If one bunks down with dogs, one gets up with fleas. No offense to dogs. Dogs are awesome. Power-hungry fundagelicals, less so.

I hope I’ve sufficiently demonstrated that the National Day of Prayer is entirely an invention of right-wing leaders to further their own ambitions, maintain their own power structures, and try to reclaim the power they think they deserve to hold. I also see now (and hope y’all do too) exactly why fundagelicals seem so weirdly obsessed with Communism–their entire culture was shaped by the Red Scare in ways that go way past their grandstanding around the National Day of Prayer.

Nice Country You Got Here. Shame if Something Were to, uh, Happen to It.

If anybody dares to speak against their overreach, then fundagelical Christians will cry persecution, because having their demands rebuffed and grabby hands slapped away from other people’s rights is, in their own eyes if nobody else’s, totally literally like the persecution that their religious predecessors supposedly faced years ago (but probably didn’t)–and actually do currently face elsewhere in the world. Fundagelicals’ fervent persecution fantasizing is starting to reach its zenith at this point, much of it centered around their conceptualization of Americans, particularly evangelical Americans like themselves, as Jews version 2.0, of America as the new Promised Land, and of Bible characters like Jesus and Moses as Founding Fathers of America.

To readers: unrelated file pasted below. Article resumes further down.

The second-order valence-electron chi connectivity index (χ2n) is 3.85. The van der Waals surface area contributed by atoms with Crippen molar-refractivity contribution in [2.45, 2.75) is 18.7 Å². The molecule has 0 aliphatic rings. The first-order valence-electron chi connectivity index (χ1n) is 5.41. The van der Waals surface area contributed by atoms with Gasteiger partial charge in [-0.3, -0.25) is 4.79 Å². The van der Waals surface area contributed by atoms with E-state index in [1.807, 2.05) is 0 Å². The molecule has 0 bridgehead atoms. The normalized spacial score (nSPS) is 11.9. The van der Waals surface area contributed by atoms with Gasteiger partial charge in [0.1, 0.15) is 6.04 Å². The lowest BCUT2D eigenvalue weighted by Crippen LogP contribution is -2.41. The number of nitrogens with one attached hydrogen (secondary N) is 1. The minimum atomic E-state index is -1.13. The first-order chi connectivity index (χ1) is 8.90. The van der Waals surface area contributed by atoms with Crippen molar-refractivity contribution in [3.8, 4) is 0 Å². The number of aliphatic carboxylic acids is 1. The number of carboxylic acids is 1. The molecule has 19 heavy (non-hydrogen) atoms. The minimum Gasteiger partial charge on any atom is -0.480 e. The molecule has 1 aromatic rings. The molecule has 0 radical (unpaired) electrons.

In that fantasy, the National Day of Prayer is a sort of spiritual warfare, one that only demonic forces would ever oppose–making it a litmus test of allegiance, faithfulness, and obedience to the current regime.

One might even say that it is, in its way, a Loyalty Order of its own meant to fight its own version of a Red Scare and keep its sheep nice and quiet. It is a show of force for Christians, an opportunity for them to show off their loyalty and signal their superiority to other people. It is a permission slip that they write for themselves, as well, to hassle and intimidate anybody who doesn’t share their opinions.

And it’s one of their few remaining opportunities to preen and swan around in public as if they’d actually won their culture war rather than catastrophically losing it.